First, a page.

28 March 2019

Carl Figdor, theme Cancer development and immune defense and Mihai Netea, theme Infectious diseases and global health, have each received an ERC Advanced Grant. The amount varies per grant, but is approximately 2.5 million euros. They can use this funding to continue their research for the next five years. In total, there are 21 ERC Advanced Grants granted to researchers of Dutch universities this year.

Carl Figdor - A new approach to immunotherapy
In the ‘ARTimmune’ project, Carl Figdor focuses on the intriguing, novel idea of ​​creating injectable synthetic lymph nodes to attack tumours more directly. His idea may have important implications for clinics. Currently, many cancer patients are failing to respond to immune therapy and new strategies are desperately needed. ARTimmune builds on the success and increasing popularity of immunotherapy in oncology, and seeks to overcome the key limitations of current treatments, such as serious side effects. Current treatments, such as CAR T-cell therapy and checkpoint inhibitors, can result in severe toxicity to normal tissues. Figdor wants to investigate a new approach in which the use of local immunotherapy reduces both toxicity and immune suppression by the tumour. ARTimmune is a direct result of the Institute of Chemical Immunology’s gravity programme, with Figdor being one of the initiators and in which chemists work closely together with immunologists.

Mihai Netea – improving vaccinations for the elderly
Mihai Netea seeks to understand how our body recognises all those pathogens and fights them effectively. Our immune system consists of an ‘innate’ and a ‘adaptive’ component. We receive this innate component at birth. The adaptive part can ‘learn’ from past infections and develops during our lifetime through direct contact with bacteria, fungi and viruses. The adaptive immune system component stores these contact situations in its immunological memory. Thanks to that memory, the immune system can strike quickly and effectively when a new infection of an already known pathogen is detected. It has long been thought that this memory is an exclusive feature of the learned defences. However, research by Mihai Netea and colleagues shows that this is not the case. The innate system also has a memory, albeit a non-specific one. Something they call ‘trained immunity’. They also discovered that the BCG vaccine against tuberculosis can stimulate the innate immune system’s memory. They demonstrated that the innate immune system responds better to all kinds of other infections after a BCG vaccination has been administered. Now Netea wants to investigate whether the vaccine can be used to boost the immune system of the elderly. Netea and his colleagues hope to clarify the role of different immune cells in trained immunity in order to ultimately determine whether the BCG vaccination can be useful for specific target groups with a weakened immune system.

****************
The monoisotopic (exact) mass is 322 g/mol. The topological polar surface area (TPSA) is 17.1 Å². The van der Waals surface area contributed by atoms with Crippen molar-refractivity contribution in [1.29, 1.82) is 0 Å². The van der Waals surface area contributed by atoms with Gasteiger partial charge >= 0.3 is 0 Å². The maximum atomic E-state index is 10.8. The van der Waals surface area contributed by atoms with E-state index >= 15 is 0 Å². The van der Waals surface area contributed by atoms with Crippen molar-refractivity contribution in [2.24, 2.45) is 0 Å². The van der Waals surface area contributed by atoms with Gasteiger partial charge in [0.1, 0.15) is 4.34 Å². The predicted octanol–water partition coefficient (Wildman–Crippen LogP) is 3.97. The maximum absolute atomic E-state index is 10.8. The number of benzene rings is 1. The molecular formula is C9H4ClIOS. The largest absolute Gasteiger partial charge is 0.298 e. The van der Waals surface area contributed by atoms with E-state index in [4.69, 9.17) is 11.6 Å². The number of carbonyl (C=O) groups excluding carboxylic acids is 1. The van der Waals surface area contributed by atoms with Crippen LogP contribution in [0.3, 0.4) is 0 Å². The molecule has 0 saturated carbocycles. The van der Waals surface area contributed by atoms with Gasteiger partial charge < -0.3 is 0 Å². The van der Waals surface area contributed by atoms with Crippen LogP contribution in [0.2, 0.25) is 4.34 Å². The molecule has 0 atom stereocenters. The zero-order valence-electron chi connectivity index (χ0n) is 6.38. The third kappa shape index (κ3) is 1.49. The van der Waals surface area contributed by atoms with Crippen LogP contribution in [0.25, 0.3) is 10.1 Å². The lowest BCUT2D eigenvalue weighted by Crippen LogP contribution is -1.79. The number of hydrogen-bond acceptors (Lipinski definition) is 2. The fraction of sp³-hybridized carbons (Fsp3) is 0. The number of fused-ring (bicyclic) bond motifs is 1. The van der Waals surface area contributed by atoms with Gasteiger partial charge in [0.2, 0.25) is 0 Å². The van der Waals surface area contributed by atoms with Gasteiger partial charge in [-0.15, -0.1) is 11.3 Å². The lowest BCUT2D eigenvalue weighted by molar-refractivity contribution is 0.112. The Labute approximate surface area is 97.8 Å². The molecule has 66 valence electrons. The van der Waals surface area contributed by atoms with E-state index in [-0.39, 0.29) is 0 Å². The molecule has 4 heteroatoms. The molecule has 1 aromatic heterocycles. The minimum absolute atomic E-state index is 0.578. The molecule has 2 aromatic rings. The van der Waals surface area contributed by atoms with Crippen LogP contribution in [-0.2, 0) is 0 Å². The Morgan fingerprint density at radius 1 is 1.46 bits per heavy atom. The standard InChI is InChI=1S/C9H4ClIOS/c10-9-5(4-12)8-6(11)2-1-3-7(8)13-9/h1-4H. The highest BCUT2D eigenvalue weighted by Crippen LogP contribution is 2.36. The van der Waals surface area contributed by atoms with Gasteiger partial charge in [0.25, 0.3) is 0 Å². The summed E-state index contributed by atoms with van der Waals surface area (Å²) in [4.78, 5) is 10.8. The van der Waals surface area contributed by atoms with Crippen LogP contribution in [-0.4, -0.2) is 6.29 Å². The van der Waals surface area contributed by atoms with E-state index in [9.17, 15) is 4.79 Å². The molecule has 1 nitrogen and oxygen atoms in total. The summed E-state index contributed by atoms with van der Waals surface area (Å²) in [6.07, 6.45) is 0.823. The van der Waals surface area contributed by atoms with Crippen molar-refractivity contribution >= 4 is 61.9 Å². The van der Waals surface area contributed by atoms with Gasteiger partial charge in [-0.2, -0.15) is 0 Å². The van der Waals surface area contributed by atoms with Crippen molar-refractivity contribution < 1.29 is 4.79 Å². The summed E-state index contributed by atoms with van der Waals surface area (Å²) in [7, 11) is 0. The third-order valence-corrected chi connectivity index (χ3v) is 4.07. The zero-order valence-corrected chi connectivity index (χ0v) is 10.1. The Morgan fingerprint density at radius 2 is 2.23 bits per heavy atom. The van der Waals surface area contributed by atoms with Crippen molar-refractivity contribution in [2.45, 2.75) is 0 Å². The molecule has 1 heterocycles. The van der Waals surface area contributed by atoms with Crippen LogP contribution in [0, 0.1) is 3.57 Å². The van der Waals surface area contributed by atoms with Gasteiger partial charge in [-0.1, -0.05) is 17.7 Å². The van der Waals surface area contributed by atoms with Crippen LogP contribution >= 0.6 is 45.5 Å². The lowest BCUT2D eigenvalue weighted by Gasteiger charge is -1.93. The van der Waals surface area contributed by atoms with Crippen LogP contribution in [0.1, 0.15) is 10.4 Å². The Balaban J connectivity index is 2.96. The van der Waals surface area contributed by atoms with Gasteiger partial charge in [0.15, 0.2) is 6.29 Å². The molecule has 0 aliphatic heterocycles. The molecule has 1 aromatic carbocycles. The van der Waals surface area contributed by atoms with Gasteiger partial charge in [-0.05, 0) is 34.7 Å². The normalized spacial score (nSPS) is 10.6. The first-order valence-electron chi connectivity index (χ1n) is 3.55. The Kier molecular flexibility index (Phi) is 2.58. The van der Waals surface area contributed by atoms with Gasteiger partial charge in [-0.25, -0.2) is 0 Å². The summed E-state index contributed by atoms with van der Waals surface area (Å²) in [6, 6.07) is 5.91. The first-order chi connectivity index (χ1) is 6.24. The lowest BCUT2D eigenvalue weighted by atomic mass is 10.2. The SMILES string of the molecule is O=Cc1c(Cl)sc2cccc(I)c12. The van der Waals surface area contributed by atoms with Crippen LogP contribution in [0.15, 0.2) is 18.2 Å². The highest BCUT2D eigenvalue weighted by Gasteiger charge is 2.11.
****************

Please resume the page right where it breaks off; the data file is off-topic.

More information about ERC Advanced grants at Radboud University you can find here.

 

Related news items


Guiding the surgeon real-time tumor visualization during surgery

26 February 2020

Incomplete excision of tumor tissue, negatively affects the prognosis of the patient. Mark Rijpkema and colleagues are working on the development of new dual-labeled tracers and currently are implementing this into the clinic.

read more

NWO GROOT grant for Michiel Vermeulen

24 February 2020

Michiel Vermeulen, theme Cancer development and immune defense, received a 300,000 EUR grant within the NWO-GROOT consortium. He will use mass spectrometry-based proteomics and interaction proteomics applications to study proteome and gene expression dynamics during early C. Elegans development.

read more

NWO GROOT grant for Peter Friedl

24 February 2020

Peter Friedl, theme Cancer development and immune defense, received a 300,000 EUR grant within the NWO-GROOT consortium "Active matter of cancer metastasis" to identify the mechanisms of collective metastasis in breast cancer.

read more

Vierdaagse (Four Days Marches) 2020 call for projects

24 February 2020

Researchers pay attention! The Dutch Research Council (NWO) is looking for researchers to contribute to its outreach festival Expeditie Next, which will have an area at the Four Days Marches party (Vierdaagsefeesten).

read more

Three Vici grants for Radboudumc researchers

20 February 2020

Christian Beckmann, Sander Leeuwenburgh and Annette Schenck each receive a 1.5 million euro Vici research grant from NWO.

read more

Dutch Brain Foundation grant for EENnacoma

20 February 2020

Lavrijsen and Van Erp: ‘This grant will facilitate practice-based research, professionalization and further academization of EENnacoma, and links between different health care and research institutions all for the benefit of people with prolonged disorders of consciousness and their families.'

read more